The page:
Ciprofloxacin and trimethoprim-sulfamethoxazole are both sometimes useful in acne. No large, detailed studies exist to document efficacy, but there are sufficient anecdotes to believe that they are effective in acne (35,36). Whether these important drugs should receive wide usage in acne is a matter of some debate, but few would dispute that they should be reserved for patients who cannot be treated with con- ventional regimens.
Because acne is a multifactorial disease, and because most acne treatments (isotre- tinoin excepted) are not completely effective, typical treatment regimens involve one or more medications. Multidrug treatment schemes are an undesirable fact of acne therapy. They make compliance difficult in a patient population that is
fundamentally noncompliant, and add expense. Therefore, regimens should be as streamlined as possible. Table 3 presents useful antibiotic treatment plans for acne of varying severites.
THE PROBLEM OF ANTIBIOTIC OVERUSE AND A PHILOSOPHY FOR ACNE TREATMENT
Overuse of antibiotics has received increased attention from public health experts and the lay press for some time. The increase in resistant organisms is a real and a significant phenomenon that results in greater illness and expense in treatment of acne and other diseases as well. Moreover, chronic antibiotic use has been implicated in increasing the risk of breast cancer (37,38) and increasing the inci- dence of upper respiratory infections (39), all in single studies that have yet to be confirmed.
Whether or not this link to nonbacterial diseases proves to be real, there is suf- ficient reason to avoid long-term antibiotic therapy whenever possible. Acne, unfor- tunately, is neither a short-term disease nor one that is quickly controllable in many patients, and prolonged courses of antibiotics are often needed. Steps must be taken by the practitioner to minimize the need for chronic treatment by optimizing regi- mens so as to minimize antibiotic exposure. There are several methods that may be employed to achieve this end.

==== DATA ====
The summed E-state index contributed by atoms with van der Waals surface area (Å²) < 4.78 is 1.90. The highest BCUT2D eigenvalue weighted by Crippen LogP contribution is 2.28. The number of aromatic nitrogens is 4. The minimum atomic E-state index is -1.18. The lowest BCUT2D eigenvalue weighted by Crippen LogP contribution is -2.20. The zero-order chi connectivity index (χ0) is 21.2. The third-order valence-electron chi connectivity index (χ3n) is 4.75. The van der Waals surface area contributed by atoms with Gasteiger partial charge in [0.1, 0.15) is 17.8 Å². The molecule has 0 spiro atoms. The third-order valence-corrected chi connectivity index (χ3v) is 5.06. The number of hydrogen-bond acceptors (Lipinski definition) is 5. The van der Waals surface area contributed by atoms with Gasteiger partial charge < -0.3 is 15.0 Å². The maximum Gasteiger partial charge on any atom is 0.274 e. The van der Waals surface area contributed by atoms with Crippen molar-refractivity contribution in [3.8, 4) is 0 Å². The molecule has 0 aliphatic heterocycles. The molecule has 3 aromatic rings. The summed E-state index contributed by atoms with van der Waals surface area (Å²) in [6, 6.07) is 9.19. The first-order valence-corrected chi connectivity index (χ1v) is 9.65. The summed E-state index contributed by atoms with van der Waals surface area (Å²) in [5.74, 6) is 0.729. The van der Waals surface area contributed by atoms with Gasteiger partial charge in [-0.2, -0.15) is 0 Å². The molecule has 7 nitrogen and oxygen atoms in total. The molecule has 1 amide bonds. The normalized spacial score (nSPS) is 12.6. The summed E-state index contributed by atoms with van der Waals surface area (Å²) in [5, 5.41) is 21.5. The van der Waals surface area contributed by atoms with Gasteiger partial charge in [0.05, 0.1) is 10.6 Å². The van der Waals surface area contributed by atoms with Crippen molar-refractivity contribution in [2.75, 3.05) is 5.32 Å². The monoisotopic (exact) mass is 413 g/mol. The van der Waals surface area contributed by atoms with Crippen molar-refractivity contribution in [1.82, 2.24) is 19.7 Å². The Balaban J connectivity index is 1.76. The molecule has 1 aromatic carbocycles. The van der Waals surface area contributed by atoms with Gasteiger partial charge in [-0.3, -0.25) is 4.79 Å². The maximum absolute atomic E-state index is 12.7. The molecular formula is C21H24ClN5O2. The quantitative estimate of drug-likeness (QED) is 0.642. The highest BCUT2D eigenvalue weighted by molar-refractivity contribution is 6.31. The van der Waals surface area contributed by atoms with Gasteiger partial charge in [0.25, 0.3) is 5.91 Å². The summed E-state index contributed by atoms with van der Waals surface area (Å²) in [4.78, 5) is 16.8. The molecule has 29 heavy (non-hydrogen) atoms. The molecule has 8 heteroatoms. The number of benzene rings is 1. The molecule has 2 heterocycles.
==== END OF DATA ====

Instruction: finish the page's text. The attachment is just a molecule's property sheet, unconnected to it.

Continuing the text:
First, the use of combination therapy with topical retinoids should be begun early in treatment. It has been clearly shown by several studies that many patients treated with oral antibiotic and topical retinoid for 12 weeks may have long-term control of their acne with topical retinoids alone after 12 weeks (40,41). In my experience, almost 70% of patients with papular acne will have no need for oral antibiotic use after 12 weeks, if they have used topical retinoids aggressively for the first 12 weeks.
Second, patients who are severe enough to warrant isotretinoin therapy should get the drug sooner rather than later. A prolonged trial of antibiotics is not justifiable if the patient is a legitimate candidate for isotretinoin.
Third, when long-term antibiotic therapy is required, BP should be part of the regimen because of its ability to discourage the acquisition of resistance.